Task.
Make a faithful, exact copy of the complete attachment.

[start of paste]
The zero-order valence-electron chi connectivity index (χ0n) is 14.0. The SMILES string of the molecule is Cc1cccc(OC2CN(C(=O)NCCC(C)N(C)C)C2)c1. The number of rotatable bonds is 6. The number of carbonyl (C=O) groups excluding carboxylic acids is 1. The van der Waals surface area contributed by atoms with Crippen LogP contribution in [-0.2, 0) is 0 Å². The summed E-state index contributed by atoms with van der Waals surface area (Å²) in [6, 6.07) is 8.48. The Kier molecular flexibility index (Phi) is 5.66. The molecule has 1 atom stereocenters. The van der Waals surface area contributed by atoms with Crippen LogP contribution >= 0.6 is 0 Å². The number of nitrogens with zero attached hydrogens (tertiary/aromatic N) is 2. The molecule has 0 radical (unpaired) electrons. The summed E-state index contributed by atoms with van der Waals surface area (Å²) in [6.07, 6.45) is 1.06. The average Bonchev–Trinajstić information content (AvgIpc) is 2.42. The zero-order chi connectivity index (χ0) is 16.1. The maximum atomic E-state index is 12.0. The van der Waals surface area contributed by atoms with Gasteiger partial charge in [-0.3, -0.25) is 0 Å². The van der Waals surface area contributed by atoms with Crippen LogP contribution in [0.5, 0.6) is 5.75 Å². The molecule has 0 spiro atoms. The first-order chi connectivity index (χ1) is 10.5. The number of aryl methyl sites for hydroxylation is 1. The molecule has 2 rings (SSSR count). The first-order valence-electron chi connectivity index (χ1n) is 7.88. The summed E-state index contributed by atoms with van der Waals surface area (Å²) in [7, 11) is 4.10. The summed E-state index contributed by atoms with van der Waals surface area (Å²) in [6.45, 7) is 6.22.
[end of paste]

The zero-order valence-electron chi connectivity index (χ0n) is 14.0. The SMILES string of the molecule is Cc1cccc(OC2CN(C(=O)NCCC(C)N(C)C)C2)c1. The number of rotatable bonds is 6. The number of carbonyl (C=O) groups excluding carboxylic acids is 1. The van der Waals surface area contributed by atoms with Crippen LogP contribution in [-0.2, 0) is 0 Å². The summed E-state index contributed by atoms with van der Waals surface area (Å²) in [6, 6.07) is 8.48. The Kier molecular flexibility index (Phi) is 5.66. The molecule has 1 atom stereocenters. The van der Waals surface area contributed by atoms with Crippen LogP contribution >= 0.6 is 0 Å². The number of nitrogens with zero attached hydrogens (tertiary/aromatic N) is 2. The molecule has 0 radical (unpaired) electrons. The summed E-state index contributed by atoms with van der Waals surface area (Å²) in [6.07, 6.45) is 1.06. The average Bonchev–Trinajstić information content (AvgIpc) is 2.42. The zero-order chi connectivity index (χ0) is 16.1. The maximum atomic E-state index is 12.0. The van der Waals surface area contributed by atoms with Gasteiger partial charge in [-0.3, -0.25) is 0 Å². The van der Waals surface area contributed by atoms with Crippen LogP contribution in [0.5, 0.6) is 5.75 Å². The molecule has 0 spiro atoms. The first-order chi connectivity index (χ1) is 10.5. The number of aryl methyl sites for hydroxylation is 1. The molecule has 2 rings (SSSR count). The first-order valence-electron chi connectivity index (χ1n) is 7.88. The summed E-state index contributed by atoms with van der Waals surface area (Å²) in [7, 11) is 4.10. The summed E-state index contributed by atoms with van der Waals surface area (Å²) in [6.45, 7) is 6.22.